Benefits available to certain New York City management personnel modified by subsequent personnel order issued by the mayor
Matter of Kinach v de Blasio, 2018 NY Slip Op 04425, Appellate Division, First Department
The New York City Mayor's Personnel Order No. 2016/1 established certain paid leave benefits and modified a planned salary increase and reduced the amount of annual leave for managers with 15 or more years of experience. In addition, the order provided that, effective December 22, 2015, such New York City personnel subject to the order would be entitled to 30 days paid parental leave (PPL) every 12-month period for the birth of a child, adoption, or foster care.
MPO 2016/1 modified MPO 2015/1 and MPO 2015/2 by eliminating a 0.47% wage increase scheduled to go into effect on July 1, 2017 and modified the annual leave schedule for covered titles by eliminating the accrual of the 26th and 27th annual leave days, capping the accrual of annual leave days at 25 days, in order to fund these benefits.
Petitioners, five managers all over the age of forty (40) and not in a collective bargaining unit within the meaning to Article 14 of the Civil Service Law, advanced a number of challenges involving MPO No. 2016/1 with respect to the modification of the benefits set out in MPO 2015/1 and MPO 2015/2.
Addressing Petitioners' claims of unlawful discrimination based on age, the Appellate Division held that Petitioners "failed to state a claim of age discrimination" as defined in the Administrative Code of City of NY §8-107, the New York City Human Rights Law or Executive Law §296[a] the New York State Human Rights Law and the adverse action alleged by Petitioners did not occur under circumstances giving rise to an inference of discrimination.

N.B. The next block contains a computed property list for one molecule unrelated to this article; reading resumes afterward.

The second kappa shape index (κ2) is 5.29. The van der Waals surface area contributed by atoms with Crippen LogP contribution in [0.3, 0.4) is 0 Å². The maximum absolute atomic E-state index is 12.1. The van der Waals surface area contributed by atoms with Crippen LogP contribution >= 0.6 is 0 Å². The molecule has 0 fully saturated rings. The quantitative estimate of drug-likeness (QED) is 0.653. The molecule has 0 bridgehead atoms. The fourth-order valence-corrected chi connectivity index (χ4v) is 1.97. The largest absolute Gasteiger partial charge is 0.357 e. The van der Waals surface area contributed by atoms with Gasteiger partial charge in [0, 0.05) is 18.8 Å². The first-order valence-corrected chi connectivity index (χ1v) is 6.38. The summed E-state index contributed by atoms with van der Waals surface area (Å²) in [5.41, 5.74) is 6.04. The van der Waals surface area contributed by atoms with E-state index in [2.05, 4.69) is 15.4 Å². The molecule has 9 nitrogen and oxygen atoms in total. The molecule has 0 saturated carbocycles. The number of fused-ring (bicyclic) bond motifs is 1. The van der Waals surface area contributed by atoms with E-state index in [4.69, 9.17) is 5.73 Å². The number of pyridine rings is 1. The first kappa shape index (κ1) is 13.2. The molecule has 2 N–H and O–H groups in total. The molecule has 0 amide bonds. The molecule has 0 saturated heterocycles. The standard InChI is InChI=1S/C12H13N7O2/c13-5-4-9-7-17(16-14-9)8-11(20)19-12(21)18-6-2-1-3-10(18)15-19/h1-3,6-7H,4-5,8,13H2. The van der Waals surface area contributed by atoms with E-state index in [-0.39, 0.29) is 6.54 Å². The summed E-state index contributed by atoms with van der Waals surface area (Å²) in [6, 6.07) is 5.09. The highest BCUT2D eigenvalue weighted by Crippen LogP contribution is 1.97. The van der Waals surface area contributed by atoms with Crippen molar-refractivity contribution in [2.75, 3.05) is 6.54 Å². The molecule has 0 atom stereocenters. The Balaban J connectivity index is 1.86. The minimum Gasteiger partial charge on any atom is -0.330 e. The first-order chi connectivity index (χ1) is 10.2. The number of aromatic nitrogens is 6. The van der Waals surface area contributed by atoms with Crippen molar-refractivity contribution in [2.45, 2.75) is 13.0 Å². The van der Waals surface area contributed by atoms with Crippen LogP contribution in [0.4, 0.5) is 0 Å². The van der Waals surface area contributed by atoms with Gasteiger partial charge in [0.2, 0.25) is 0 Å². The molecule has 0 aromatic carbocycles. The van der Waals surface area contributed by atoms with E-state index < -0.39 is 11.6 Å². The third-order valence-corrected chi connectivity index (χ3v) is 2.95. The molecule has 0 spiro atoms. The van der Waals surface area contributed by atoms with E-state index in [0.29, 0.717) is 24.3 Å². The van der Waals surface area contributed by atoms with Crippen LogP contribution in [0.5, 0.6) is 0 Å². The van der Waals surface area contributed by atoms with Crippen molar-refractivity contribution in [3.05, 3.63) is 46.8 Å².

The court explained that the Petitioners' claim [a] was based upon the false premise that women over 40 years of age cannot bear children, [b] ignored the fact that PPL benefits were available to biological fathers, regardless of age, who becomes a parent through adoption or by fostering, and [c] was undercut by Petitioners' submission of data reflecting that members of their age group received PPL benefits.
In the words of the Appellate Division, "MPO No. 2016/1 is facially neutral and applies equally to all covered employees, regardless of age ... and no disparate impact has been shown" by Petitioners.
Addressing Petitioners equal protection argument, the court said Petitioners failed to demonstrate any violation of Article 1, §11 of the New York State Constitution as "MPO No. 2016/1 treats all similarly situated employees alike." Further, the Appellate Division found that the State's "non-impairment clause" set out in Article V, §7, of the State Constitution was "not implicated as the challenged action does not involve a change directly related to retirement benefits.
Considering the Petitioners' arguments challenging the "cost-cutting" measures the City elected to use "to pay for the PPL benefit," the Appellate Division held that the method selected by the City was not arbitrary and capricious and, notwithstanding Petitioners' claim that less extreme cost-cutting measures should have been taken, the court explained that such a belief "does not render [the City's] determination irrational."
The decision is posted on the Internet at: